Researchers from Massachusetts General Hospital have found that higher levels of daily physical activity may protect against cognitive decline and brain tissue loss in adults who are believed to be at greater risk for Alzheimer’s disease. The best results were found among the research participants who took more than 8,900 steps per day.
Traci Pedersen, writing in PsychCentral:
“One of the most striking findings from our study was that greater physical activity not only appeared to have positive effects on slowing cognitive decline, but also on slowing the rate of brain tissue loss over time in normal people who had high levels of amyloid plaque in the brain,” said Jasmeer Chhatwal, M.D., Ph.D. of the MGH Department of Neurology, and corresponding author of the study.
The results suggest that physical activity might reduce b-amyloid (Ab)-related cortical thinning and preserve gray matter structure in regions of the brain that have been associated with episodic memory loss and Alzheimer’s-related neurodegeneration.
The underlying processes of Alzheimer’s disease can begin decades before clinical symptoms appear and is characterized by early accumulation of b-amyloid protein.
The new study is among the first to demonstrate the protective effects of physical activity and vascular risk management in the preclinical stage of Alzheimer’s disease, while there is an opportunity to intervene prior to the onset of substantial neuronal loss and clinical impairment.
“Because there are currently no disease-modifying therapies for Alzheimer’s disease, there is a critical need to identify potential risk-altering factors that might delay progression of the disease,” Chhatwal said.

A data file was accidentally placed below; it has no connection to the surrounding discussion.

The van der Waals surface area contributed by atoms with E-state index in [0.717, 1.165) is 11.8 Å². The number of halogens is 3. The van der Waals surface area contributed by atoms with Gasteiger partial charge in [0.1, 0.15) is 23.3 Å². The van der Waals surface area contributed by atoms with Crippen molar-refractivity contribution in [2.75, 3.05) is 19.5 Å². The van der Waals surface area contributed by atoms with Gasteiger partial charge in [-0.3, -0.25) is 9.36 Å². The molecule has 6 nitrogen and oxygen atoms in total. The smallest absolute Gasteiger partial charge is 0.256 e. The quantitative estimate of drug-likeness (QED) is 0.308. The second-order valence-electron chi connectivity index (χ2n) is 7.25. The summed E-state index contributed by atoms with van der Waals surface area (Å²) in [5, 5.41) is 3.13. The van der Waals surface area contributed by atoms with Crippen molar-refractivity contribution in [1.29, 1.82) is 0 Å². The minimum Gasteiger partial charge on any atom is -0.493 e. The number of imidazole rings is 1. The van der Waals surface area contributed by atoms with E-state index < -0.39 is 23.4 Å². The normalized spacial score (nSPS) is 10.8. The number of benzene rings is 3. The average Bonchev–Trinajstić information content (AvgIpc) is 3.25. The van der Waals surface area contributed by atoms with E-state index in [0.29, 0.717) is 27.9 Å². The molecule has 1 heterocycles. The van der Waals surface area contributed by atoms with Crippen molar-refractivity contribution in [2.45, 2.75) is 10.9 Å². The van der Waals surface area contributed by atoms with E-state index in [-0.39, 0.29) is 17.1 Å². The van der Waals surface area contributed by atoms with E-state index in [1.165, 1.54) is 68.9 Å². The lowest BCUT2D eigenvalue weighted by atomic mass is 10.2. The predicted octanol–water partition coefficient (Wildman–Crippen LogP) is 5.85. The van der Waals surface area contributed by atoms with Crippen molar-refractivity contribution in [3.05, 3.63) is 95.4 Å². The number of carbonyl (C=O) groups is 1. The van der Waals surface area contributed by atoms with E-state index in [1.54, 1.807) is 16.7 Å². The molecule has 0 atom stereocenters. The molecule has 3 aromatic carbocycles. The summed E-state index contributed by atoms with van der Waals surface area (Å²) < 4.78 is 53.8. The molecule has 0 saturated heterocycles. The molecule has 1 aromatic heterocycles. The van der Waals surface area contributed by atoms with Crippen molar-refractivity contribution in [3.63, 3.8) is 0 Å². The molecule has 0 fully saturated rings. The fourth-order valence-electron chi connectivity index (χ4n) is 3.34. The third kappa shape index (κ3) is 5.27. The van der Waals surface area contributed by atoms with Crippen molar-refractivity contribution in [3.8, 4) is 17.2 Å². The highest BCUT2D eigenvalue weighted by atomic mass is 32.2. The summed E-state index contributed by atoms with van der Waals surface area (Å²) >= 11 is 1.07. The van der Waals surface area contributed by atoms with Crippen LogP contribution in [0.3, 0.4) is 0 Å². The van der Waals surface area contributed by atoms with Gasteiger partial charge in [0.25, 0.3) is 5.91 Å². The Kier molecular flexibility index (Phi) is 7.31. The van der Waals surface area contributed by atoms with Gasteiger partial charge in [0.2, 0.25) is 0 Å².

The new research published in the journal JAMA Neurology.
It’s never too late to start exercising. Even if you already have have a serious chronic condition.
Lisa Rapaport, writing for Reuters Health »
… researchers assessed activity levels several times over eight years for 14,599 men and women who were between 40 and 80 years old at the outset. After the first eight years, researchers started tracking mortality for another 12.5 years, on average. During that period, there were 3,148 deaths, including 950 from cardiovascular disease and 1,091 from cancer.
The researchers measured both work and leisure-time physical activity in terms of energy expended per kilogram of body weight. Activity increases over time that were equivalent to going from sedentary to meeting the World Health Organization’s recommendation of at least 150 minutes a week of moderate physical activity were associated with a 24% lower risk of death from any cause, a 29% lower risk of cardiovascular death and an 11% lower risk of cancer death compared to those who remained inactive.
“This sends a strong message to all of us, irrespective of what our current life circumstances may be, since it is never too late to build physical activity into your daily routine in order to enjoy a longer healthier life,” said Soren Brage, senior author of the study and a researcher at the University of Cambridge in the UK.
“Everybody benefitted from becoming more active,” Brage said by email. “This was also true for the subgroup of people who already had a serious chronic condition such as heart disease and cancer at baseline.”
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We all know that walking (and regular physical activity) has a positive effect on our lives. Now there’s evidence that waking faster live longer.
Robert Roy Britt, writing on Medium: